Internet networks have expanded far beyond the world of traditional desktop computers. Today, we rely on Google Nest to raise or lower the temperature in our house, on Alexa to play music just by shouting the name of the song or band, and on a range of other smart connected devices to run a wide range of mundane tasks with the tap of a button or simply by talking.
Welcome to the Internet of Things (IoT). A new digital age where physical devices are embedded with sensors and other technologies that connect to the internet.
The Internet of Things is a concept that encompasses many devices on the same network transferring data. With devices inside and out of a network trying to transmit data, traditional measures that only protect against outside sources won’t do, particularly in the corporate environment, where securing hundreds or even thousands of unmanaged devices becomes a major challenge.
BYOD is another concern as securing employee access to sensitive company resources becomes more complex in the new hybrid workspace. Mobile devices are at the greatest risk as employees might inadvertently download malware that can float around undetected for years.
BYOD poses such a security risk that 57% of organizations consider it the most likely source of an attack as a result of employees.
That’s where Zero Trust comes into place. Organizations can implement Zero Trust security policies for IoT devices in order to limit access within the network. Let’s dig a bit deeper into how Zero Trust works to protect connected devices in and out of an enterprise’s network.
Devices are made with sensors embedded in them that allow them to transmit data within a network. With that being said, there will be far more devices transmitting data from in and out of a network, creating more risk for cybersecurity threats.
What’s even more troubling is that 48% of businesses admit they cannot detect IoT security breaches on their network. Each unsecured BYOD device possesses many vulnerabilities for a malicious attacker to exploit.
Traditional security methods such as hardware VPNs fall flat when it comes to securing remote devices. Zero Trust Network Access (ZTNA) helps secure corporate data and applications through the use of granular access policies. This is especially important for remote workers or third parties that use BYOD from unsecured Wi-Fi hotspots.
One of the core principles behind zero trust is that no IoT device should be granted access to any part of the network or other devices until it has been properly verified, typically through Multi-factor authentication (MFA).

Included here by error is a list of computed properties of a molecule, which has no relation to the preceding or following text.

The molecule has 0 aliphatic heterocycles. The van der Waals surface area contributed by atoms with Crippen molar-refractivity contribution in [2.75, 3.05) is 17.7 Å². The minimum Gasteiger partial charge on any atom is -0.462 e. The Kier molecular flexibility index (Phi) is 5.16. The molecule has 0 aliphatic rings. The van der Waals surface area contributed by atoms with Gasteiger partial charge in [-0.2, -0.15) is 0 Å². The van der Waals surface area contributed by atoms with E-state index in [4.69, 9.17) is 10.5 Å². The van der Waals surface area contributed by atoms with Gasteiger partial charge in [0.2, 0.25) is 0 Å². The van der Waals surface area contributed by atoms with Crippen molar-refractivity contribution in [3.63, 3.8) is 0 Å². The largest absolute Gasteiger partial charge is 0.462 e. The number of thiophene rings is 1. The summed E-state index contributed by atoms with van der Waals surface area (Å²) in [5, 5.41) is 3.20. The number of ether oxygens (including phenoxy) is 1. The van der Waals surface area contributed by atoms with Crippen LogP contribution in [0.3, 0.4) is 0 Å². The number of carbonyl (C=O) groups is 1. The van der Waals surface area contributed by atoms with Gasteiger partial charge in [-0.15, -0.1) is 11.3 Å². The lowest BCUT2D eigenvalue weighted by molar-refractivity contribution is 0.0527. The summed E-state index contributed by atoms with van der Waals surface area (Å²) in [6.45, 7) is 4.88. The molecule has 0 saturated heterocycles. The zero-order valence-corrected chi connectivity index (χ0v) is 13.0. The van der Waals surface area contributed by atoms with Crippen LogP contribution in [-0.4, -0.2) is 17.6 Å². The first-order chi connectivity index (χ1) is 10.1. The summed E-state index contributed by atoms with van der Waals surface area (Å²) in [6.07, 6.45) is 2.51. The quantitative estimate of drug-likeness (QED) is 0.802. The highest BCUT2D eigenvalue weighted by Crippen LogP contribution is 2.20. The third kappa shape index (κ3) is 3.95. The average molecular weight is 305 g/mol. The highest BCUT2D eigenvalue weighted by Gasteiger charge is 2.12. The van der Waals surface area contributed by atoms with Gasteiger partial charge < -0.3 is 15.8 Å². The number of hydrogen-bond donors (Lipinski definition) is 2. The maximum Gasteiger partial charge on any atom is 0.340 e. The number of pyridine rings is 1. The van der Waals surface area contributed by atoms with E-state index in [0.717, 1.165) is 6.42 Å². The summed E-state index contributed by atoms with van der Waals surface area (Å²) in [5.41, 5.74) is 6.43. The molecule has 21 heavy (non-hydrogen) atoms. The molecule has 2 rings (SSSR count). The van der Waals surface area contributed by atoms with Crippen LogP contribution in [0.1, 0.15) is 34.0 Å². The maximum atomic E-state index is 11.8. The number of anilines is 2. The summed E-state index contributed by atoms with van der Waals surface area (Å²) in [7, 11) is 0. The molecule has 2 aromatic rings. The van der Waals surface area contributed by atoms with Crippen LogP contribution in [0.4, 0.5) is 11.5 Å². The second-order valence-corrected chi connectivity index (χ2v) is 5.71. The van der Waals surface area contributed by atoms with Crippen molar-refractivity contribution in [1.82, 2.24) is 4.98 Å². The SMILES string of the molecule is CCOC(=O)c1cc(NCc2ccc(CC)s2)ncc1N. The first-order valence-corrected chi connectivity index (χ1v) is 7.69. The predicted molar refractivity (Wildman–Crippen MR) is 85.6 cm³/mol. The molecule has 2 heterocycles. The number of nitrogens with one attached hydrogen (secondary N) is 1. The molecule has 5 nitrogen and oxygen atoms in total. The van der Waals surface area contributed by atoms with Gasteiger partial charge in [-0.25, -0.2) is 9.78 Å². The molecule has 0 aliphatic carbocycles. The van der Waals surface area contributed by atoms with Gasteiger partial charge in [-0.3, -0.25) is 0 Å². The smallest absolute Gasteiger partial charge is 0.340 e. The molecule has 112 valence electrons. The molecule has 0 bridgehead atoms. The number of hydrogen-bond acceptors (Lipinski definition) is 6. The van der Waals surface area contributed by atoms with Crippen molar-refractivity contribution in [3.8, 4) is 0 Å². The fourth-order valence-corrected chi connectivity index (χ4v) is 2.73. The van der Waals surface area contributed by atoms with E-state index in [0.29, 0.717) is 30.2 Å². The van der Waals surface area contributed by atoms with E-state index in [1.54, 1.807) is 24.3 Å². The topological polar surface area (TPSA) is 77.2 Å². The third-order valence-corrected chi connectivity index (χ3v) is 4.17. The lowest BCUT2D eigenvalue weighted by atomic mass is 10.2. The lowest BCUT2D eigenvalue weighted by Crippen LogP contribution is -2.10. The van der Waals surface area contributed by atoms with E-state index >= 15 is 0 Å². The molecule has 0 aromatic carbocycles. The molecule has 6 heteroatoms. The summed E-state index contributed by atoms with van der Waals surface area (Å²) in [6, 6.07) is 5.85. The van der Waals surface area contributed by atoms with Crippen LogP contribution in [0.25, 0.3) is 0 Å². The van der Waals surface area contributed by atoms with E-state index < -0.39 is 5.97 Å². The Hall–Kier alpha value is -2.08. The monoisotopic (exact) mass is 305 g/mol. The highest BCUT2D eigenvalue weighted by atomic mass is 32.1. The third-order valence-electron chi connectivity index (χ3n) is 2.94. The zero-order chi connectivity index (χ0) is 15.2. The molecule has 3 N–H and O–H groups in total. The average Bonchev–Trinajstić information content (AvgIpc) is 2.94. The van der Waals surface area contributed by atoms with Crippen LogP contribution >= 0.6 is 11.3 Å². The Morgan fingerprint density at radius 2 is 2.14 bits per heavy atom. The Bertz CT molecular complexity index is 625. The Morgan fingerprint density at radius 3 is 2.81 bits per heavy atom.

A point to remember when it comes to IoT and Zero Trust is that it’s not just computer devices anymore. Almost any device or appliance can be connected to a network, whether it’s a laptop, a smart sensor, or a glucose monitor. And that means more opportunities for new attacks.
ZTNA is a game changer for enterprises that rely on securing remote access to IoT or BYOD. It offers greater security controls, higher levels of user and device authentication, and micro-segmentation to minimize lateral movement within the network that could result in a large data breach.
To sum it up, Zero Trust Network Access is essential when working with IoT devices. The cyber landscape is constantly evolving. There are new devices being released every year with not much thought put into security. The smallest misconfiguration on a device or application connected to the IoT could spell disaster for your network’s security.
Perimeter 81’s ZTNA solution helps secure corporate resources when an employee or third party connects to any IoT device or application. ZTNA helps enforce BYOD company policies to ensure that all employees are following proper security procedures regardless of where they are based.
Other critical network security elements such as device health checks, continuous updating and monitoring, and enhanced visibility are all covered with Perimeter 81’s ZTNA. Relying on outdated hardware solutions simply isn’t an option in the new interconnected age of IoT.
Implementing Zero Trust principles and restricting unauthorized network access is the way to move forward as we embrace new IoT technologies.News Source: Cybersecurity News